AI is a Tool, Not a Threat in Real Estate


I often hear people say: data is the new oil


Artificial Intelligence (AI) is moving into more and more areas of the economy, and the fuel for AI is data - and lots of it.


It’s incredible, and also a bit scary, to think about all the possibilities for AI in the future, and also the downside risks.


Most of the pessimists I hear are not worried about the plot from the movie Terminator becoming real and the Skynet software taking over the world. They tend to worry about jobs, and the turbulence that creative destruction brings.

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I understand their fears about job security and the threat to the economy. But I also am very optimistic about human ingenuity and our ability to persevere. Past innovations, such as the printing press, steam engine, factories, computers… they all created tremendous upheaval, but they also unlocked tremendous opportunities.


As I look at AI’s potential in real estate. I see many more opportunities than threats.


Last year, Zillow’s AI real estate investing experiment blew up, spectacularly. Their iBuying software consistently overpaid for properties, causing hundreds of millions of dollars of losses. 


I believe this failure proved that AI is nowhere near being in a position to make property acquisition decisions, beyond perhaps small niche plays. There’s simply too many variables to evaluating a property’s value that are not “digitized”. And if something isn’t digitized then the AI program cannot factor that information into their recommendations.


Real estate properties are all unique. Price spreads are wide, and there aren’t that many transactions. Even great algorithms are going to struggle under these conditions.


Every real estate deal depends on a thousand subtle details. Local politics, zoning flexibility, and the new shopping center that’s about to be built down the street… these can make a huge difference in the long-term value of a property. So does a deep understanding of tenants and their intentions. Computers are not well positioned to judge these things today.


Great investing still requires deep expertise and access to subtle, contextual data that doesn’t get captured in any database. For years, I have made it a habit to personally visit every single property that Alliance is buying. There is simply no substitute for that first hand experience.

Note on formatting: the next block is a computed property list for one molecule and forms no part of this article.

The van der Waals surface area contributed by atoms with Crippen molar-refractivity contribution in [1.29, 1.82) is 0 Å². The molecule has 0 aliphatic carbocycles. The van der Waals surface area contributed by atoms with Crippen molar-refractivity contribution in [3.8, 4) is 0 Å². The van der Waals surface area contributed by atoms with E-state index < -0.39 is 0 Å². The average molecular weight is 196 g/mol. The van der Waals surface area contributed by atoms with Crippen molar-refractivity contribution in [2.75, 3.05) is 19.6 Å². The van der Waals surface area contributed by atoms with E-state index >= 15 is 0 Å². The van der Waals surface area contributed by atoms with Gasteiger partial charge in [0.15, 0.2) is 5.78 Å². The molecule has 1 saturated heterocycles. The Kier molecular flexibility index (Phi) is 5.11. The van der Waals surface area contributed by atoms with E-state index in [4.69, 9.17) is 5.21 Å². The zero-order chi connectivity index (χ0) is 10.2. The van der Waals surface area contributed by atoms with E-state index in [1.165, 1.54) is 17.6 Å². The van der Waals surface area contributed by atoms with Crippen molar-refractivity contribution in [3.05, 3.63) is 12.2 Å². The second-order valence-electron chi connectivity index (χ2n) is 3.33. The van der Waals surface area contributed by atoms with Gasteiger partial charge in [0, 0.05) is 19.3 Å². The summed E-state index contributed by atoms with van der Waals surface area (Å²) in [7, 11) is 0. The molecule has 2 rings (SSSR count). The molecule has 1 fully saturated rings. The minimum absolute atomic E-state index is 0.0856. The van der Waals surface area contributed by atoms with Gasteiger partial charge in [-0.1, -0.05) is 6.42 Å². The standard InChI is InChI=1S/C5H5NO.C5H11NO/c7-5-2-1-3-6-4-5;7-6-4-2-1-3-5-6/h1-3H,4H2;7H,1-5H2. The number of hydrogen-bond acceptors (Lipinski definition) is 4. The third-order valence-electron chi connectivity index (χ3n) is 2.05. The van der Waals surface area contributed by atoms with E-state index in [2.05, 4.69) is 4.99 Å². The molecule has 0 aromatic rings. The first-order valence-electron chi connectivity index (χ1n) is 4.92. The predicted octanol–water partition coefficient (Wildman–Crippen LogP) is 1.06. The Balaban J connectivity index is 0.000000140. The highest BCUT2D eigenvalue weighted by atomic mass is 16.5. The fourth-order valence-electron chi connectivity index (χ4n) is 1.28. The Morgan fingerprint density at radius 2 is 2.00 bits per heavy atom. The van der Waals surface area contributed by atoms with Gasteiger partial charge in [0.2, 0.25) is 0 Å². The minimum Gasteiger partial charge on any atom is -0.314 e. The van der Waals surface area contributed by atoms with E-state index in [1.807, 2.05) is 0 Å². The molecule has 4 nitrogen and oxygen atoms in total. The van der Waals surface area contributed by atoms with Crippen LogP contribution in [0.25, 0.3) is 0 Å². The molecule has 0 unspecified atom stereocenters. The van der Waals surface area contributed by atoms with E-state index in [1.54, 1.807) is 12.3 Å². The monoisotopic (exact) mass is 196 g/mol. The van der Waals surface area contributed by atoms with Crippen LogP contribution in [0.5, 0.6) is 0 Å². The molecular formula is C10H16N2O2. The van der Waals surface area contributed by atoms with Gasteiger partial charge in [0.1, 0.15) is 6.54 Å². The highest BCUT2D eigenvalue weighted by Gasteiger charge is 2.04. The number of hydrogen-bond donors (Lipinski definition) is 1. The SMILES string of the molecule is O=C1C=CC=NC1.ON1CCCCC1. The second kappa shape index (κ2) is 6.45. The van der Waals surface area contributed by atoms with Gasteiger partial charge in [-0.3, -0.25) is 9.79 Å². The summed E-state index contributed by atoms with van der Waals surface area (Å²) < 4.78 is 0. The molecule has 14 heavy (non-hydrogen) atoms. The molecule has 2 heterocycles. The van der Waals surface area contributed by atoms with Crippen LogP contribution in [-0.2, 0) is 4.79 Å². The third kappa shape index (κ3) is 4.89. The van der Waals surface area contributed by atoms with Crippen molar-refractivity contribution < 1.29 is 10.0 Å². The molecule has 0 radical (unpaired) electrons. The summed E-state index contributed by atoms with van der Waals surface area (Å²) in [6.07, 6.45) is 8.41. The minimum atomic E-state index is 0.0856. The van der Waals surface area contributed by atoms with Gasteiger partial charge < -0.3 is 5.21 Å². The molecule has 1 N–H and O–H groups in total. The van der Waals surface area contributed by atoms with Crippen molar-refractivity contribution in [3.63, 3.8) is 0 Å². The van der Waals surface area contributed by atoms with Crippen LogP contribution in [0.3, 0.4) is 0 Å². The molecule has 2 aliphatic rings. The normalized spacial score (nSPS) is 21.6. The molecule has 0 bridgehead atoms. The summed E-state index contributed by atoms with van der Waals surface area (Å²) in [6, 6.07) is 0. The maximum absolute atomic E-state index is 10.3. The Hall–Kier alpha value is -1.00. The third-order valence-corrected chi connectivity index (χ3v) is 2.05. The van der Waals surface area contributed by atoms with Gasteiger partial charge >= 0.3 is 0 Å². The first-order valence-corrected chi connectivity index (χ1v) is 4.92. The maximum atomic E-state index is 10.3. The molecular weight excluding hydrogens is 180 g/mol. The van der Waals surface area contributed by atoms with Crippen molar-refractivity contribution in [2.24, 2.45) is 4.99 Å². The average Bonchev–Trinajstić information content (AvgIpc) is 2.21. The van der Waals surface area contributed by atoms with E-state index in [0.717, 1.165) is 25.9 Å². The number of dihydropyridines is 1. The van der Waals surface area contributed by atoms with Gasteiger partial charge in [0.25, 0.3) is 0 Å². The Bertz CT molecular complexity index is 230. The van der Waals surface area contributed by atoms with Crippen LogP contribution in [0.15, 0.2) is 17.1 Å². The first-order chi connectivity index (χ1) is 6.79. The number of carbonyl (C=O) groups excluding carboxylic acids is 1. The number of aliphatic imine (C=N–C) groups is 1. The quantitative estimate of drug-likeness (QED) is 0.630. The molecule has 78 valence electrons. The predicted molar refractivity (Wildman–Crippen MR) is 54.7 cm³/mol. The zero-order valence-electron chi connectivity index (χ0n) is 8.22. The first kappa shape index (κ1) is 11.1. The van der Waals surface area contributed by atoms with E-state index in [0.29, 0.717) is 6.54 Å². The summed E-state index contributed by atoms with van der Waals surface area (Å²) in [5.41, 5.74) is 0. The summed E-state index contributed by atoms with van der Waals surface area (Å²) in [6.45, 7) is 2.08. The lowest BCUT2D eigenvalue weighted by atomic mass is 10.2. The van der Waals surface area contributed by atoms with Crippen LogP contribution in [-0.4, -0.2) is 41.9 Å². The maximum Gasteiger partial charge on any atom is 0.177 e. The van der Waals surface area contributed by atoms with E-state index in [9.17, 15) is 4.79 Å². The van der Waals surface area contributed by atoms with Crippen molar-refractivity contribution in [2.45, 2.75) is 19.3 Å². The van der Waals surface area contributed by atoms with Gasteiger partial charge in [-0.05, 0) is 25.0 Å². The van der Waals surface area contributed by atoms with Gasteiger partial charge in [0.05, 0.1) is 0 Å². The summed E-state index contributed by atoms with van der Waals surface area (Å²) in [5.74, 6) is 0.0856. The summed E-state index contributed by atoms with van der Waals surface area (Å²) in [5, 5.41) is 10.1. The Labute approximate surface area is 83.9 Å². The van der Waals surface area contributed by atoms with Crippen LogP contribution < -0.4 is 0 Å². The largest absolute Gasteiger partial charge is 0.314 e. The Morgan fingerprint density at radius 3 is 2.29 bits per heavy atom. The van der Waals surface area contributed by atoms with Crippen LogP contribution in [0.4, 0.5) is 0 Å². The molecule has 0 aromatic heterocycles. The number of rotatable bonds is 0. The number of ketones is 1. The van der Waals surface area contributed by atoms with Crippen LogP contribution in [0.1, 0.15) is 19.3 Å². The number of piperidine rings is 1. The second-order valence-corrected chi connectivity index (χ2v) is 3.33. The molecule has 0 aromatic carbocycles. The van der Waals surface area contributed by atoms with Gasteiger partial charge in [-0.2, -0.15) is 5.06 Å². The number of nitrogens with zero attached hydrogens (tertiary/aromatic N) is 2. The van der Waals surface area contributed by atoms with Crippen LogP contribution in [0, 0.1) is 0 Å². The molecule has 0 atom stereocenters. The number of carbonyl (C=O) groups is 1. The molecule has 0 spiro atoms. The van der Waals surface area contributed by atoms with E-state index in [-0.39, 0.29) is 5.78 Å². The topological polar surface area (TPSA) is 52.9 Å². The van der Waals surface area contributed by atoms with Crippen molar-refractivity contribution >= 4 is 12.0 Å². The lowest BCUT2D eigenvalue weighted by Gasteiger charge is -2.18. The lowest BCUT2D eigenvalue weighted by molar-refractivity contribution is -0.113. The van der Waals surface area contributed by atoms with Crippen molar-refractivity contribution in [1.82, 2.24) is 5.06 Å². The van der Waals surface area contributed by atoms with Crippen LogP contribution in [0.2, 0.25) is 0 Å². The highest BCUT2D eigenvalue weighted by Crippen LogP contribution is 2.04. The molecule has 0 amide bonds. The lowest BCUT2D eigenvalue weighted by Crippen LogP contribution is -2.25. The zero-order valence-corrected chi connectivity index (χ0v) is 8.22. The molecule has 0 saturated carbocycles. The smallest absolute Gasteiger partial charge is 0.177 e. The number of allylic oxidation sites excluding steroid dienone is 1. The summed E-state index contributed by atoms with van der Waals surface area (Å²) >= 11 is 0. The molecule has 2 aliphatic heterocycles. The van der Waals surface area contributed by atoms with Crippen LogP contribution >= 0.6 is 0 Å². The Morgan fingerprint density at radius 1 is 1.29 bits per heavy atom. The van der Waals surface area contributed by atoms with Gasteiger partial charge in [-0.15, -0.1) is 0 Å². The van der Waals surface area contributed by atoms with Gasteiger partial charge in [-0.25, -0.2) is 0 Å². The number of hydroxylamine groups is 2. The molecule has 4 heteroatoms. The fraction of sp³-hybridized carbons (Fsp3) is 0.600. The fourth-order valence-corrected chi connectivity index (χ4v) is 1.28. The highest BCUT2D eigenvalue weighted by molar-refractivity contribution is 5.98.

While AI can’t make good real estate acquisition decisions on it’s own, it can bring value in other areas of our operations and elsewhere in the real estate ecosystem. 


Commercially available AI tools can help model insurance risk, counterparty risk, demographic change, and price trends. Data and analytical tools offer savvy investors truly useful insights into risks and opportunities.


As a professional investor, I am excited about the ways that data tools can help Alliance find the best deals. I’m watching the space closely so we can adopt new tools as they become available.


AI is changing the game, and not because it is replacing experts. We still need good old fashioned human judgment, and probably will for a long time.


Ben Reinberg

Founder & CEO  |  Alliance Group Companies


Ben Reinberg is Alliance Group Companies' founder and CEO.

Since 1995, Alliance Consolidated Group has acquired and invested in medical properties with net leases between $3 and $25 million across the United States. With decades of commercial real estate experience, we take pride in committing to meeting the goals of our Sellers, as we consistently and seamlessly adhere to successful closings.